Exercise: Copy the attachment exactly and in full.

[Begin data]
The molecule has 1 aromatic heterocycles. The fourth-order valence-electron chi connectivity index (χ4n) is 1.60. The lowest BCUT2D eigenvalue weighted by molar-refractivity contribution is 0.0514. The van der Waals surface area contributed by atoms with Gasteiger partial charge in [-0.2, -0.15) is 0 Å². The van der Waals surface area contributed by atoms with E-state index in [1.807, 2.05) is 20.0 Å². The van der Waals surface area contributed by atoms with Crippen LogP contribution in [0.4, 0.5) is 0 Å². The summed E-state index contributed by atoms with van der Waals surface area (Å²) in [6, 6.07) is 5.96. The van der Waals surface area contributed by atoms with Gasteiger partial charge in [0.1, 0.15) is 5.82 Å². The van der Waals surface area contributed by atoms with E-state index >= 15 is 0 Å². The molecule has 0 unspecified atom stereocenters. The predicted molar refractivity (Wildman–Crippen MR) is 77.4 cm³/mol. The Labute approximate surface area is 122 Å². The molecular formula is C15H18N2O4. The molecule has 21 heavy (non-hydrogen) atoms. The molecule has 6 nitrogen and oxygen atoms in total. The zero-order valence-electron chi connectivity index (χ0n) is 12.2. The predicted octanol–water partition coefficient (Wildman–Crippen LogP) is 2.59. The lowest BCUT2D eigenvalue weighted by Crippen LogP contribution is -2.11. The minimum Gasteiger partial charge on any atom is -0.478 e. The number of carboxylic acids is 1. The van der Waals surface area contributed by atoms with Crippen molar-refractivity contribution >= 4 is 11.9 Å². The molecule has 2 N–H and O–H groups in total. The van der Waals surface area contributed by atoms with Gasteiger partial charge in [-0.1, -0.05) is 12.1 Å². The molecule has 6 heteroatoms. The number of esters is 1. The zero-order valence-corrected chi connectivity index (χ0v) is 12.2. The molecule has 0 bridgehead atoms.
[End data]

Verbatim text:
The molecule has 1 aromatic heterocycles. The fourth-order valence-electron chi connectivity index (χ4n) is 1.60. The lowest BCUT2D eigenvalue weighted by molar-refractivity contribution is 0.0514. The van der Waals surface area contributed by atoms with Gasteiger partial charge in [-0.2, -0.15) is 0 Å². The van der Waals surface area contributed by atoms with E-state index in [1.807, 2.05) is 20.0 Å². The van der Waals surface area contributed by atoms with Crippen LogP contribution in [0.4, 0.5) is 0 Å². The summed E-state index contributed by atoms with van der Waals surface area (Å²) in [6, 6.07) is 5.96. The van der Waals surface area contributed by atoms with Gasteiger partial charge in [0.1, 0.15) is 5.82 Å². The van der Waals surface area contributed by atoms with E-state index >= 15 is 0 Å². The molecule has 0 unspecified atom stereocenters. The predicted molar refractivity (Wildman–Crippen MR) is 77.4 cm³/mol. The Labute approximate surface area is 122 Å². The molecular formula is C15H18N2O4. The molecule has 21 heavy (non-hydrogen) atoms. The molecule has 6 nitrogen and oxygen atoms in total. The zero-order valence-electron chi connectivity index (χ0n) is 12.2. The predicted octanol–water partition coefficient (Wildman–Crippen LogP) is 2.59. The lowest BCUT2D eigenvalue weighted by Crippen LogP contribution is -2.11. The minimum Gasteiger partial charge on any atom is -0.478 e. The number of carboxylic acids is 1. The van der Waals surface area contributed by atoms with Crippen molar-refractivity contribution >= 4 is 11.9 Å². The molecule has 2 N–H and O–H groups in total. The van der Waals surface area contributed by atoms with Gasteiger partial charge in [-0.1, -0.05) is 12.1 Å². The molecule has 6 heteroatoms. The number of esters is 1. The zero-order valence-corrected chi connectivity index (χ0v) is 12.2. The molecule has 0 bridgehead atoms.